By Patricia Cohen
March 31, 2010
The New York Times Website: www.nytimes.com
I found this really cool albeit mind-blowing article on The New York Times' site. It talks about 'the science of English', why we get wrapped up in fiction novels and why we can only keep track of three "mental states" at a time i.e. -"He said she believed he liked...."
One theory in the article is that evolution influenced humans' love of fiction and the free indirect style of writing (as is exhibited in 19th-century Jane Austen books) evolved because it satisfied an intense interest in other people's secret thoughts and motivations."
An interesting quote:
The road between the two cultures - science and literature - can go both ways. "Fiction provides a new perspective on what happens in evolution," said William Flesch, a professor of English at Brandeis University.
To Mr. Flesch fictional accounts help explain how altruism evolved despite our selfish genes. Fictional heroes are what he calls "altruistic punishers," people who right wrongs even if they personally have nothing to gain. "to give us an incentive to monitor and ensure co-operation, nature endows us with a pleasing sense of outrage" at cheaters, and delight when they are punished, Mr. Flesch argues. We enjoy fiction because it is teeming with altruistic punishers: Odysseus, Don Quixote, Hamlet, Hercule Poirot. "It's not that evolution give us insight into fiction," Mr. Flesch said, "but that fiction gives us insight into evolution."
Basically, IMO this explains everything from hearsay high school and work place gossip disseminated from some third or subsequent party to our fascination with soap operas and romance novels to pop culture (i.e. movies of Twilight's ilk, and the motivations of today's media and their consumers...)
Just as our "intense interest in other people's secret thoughts and motivations" fuelled the plot lines of 19th century fiction novels, it has spawned and continues to be the foundation of entire industries.
Why have the sagas of Tiger Woods, Sandra Bullock and others kept us clicking and reading? Though we know intellectually that those people are real, their unfathomable wealth, drama, physical distance from us and our lack of access to them renders them fictional characters, villains and heroes to vilify and adore. The same thinking applies to those sixth-degree of separation tidbits we hear in our lives - the people involved are just loosely related to us enough to capture our attention and emotions, yet not have their trials and problems become our deep and direct concern.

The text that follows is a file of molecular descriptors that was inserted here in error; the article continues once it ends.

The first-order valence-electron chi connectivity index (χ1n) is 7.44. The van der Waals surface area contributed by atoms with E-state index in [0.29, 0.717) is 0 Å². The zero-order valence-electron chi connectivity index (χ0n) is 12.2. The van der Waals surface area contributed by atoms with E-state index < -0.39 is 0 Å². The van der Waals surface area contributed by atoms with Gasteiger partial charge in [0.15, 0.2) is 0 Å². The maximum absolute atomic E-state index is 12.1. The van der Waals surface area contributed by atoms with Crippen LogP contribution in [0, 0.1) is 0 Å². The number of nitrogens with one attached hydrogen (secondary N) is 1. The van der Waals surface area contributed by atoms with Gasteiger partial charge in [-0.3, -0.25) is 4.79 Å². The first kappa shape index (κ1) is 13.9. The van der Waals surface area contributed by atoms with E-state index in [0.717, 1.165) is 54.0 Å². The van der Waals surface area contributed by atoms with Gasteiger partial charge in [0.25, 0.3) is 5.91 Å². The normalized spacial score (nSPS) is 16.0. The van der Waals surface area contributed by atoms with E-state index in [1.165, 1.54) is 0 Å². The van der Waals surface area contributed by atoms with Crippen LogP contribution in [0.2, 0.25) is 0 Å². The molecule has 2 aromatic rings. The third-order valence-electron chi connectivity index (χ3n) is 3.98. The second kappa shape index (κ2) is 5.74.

Gossip, whether regarding someone in our world or Hollywood's is often irresistible to us for many reasons, namely for its seductive sense of drama. Tales filled with nobility and cruelty, love and hate, truth and lies eject splashes of colour into our otherwise grey lives.
Why have reality T.V., pro wrestling, tawdry tales of celebrities' affairs and the advent of major TV networks' crime-drama empires endured over decades - think Law & Order, CSI and others - to retain what has become an often fickle viewership? Because in a confusing world, the formats and plot lines are predictable, familiar and dependable. Like a Rubik's cube, the make-up of the puzzle remains the same and yet there are thousands of variations of the hero/villain dynamic.
Insightful article, and thought-provoking without falling into the trap of scolding and arrogance. I love this stuff that makes people stop and think, and strives to answer the 'Whys' of life, instead of just racing to satisfy our insatiable appetite for this cotton candy, empty calorie knowledge without question.
We should be questioning the people who don't challenge our demands, not those who do.